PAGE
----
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Barnard was a husbandman and Mordon a labourer, burned together at Amersham. Foxe only mentions them briefly. However, James Morden (a book owner) was a member of a family with a significant Lollard record (eight members of whom feature in Bishop Longland's investigations). CUL copy: detail provided in the faces with flushes to the cheeks and features detailed in black ink; otherwise this is rather clumsily executed, with some bleed through from the red paint of the flames as a result. There appears also to be some damage to the right-hand side of the image caused by metallic paint. Note that the man on the left, presumably Barnard, is depicted with a greying beard, with some brown and predominantly grey hair. The man on the left is depicted as looking much younger and fresher-faced, with brown hair and beard. The image in the WREN copy is in particularly bad condition. The metallic base paint occurs on many parts of the image, obscuring detail. In this copy there is less grey in Barnard's beard and hair.

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A James Marden was handed over to the secular arm for burning in1522 (TNA C 85/115/13).

they ij. were burned both at one fire: & there was William Litlepage (who is yet alyue) compelled to be burned in the right cheeke, and father Rogers, MarginaliaFather Reuer Martyr. and father Reuer aliâs Reiue, which after was burned. This father Rogers was in the bishops prison xiiij wekes together night and day, where he was so cruelly handled wyth colde, hunger, and yrones, that after hys commyng out of the sayde pryson, he was so lame in hys backe that he coulde neuer goe vpright as long as he lyued, as can testifie dyuers honest men that be now liuyng. MarginaliaMen of Amarsham burnt in the cheeke for Gods worde. Also there was xxx. mo burned in the right cheeke, and bare fagottes the same tyme. The cause was that they would talke agaynst superstition and Idolatry, and were desirous to heare and read the holy Scriptures. The maner of their burning in the cheeke was this: Their neckes were tyed fast to a poste or stay, with towels, and their handes holden that they might not stirre, and so the iron beyng hote, was put to their cheekes, and thus bare they the printes and markes of the lord Iesus about them.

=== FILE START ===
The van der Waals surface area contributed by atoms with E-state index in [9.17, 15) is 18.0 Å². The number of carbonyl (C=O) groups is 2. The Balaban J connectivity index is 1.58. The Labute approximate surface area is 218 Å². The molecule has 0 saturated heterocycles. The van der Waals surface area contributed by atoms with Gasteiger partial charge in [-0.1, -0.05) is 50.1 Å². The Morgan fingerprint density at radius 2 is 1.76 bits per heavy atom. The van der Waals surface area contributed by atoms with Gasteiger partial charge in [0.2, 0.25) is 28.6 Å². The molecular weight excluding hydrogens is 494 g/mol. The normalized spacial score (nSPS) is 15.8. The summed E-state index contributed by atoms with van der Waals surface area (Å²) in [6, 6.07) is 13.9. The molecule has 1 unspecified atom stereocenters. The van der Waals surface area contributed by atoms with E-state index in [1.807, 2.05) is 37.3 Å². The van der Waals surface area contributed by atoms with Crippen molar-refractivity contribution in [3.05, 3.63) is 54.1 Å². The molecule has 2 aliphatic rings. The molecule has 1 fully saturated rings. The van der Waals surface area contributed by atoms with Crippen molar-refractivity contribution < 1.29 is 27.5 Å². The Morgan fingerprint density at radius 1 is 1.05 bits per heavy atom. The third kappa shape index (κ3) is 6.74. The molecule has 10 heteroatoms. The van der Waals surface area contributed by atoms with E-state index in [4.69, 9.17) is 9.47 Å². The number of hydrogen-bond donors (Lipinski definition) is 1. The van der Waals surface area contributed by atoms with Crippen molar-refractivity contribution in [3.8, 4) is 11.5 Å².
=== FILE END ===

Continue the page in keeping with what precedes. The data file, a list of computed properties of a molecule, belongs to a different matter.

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¶ The cruell handlyng of Thomas Chase of Amersham, wickedly strangled and martyred in the bishops prison at Wooborne, vnder Wil. Smith Bishop of Lincolne.

Tho. Chase Martyr.
AMong these aforesayd, whiche were so cruelly persecuted for the Gospell and worde of Christe, one Thomas Chase of Amersham, was one of them that was thus cruelly handeled,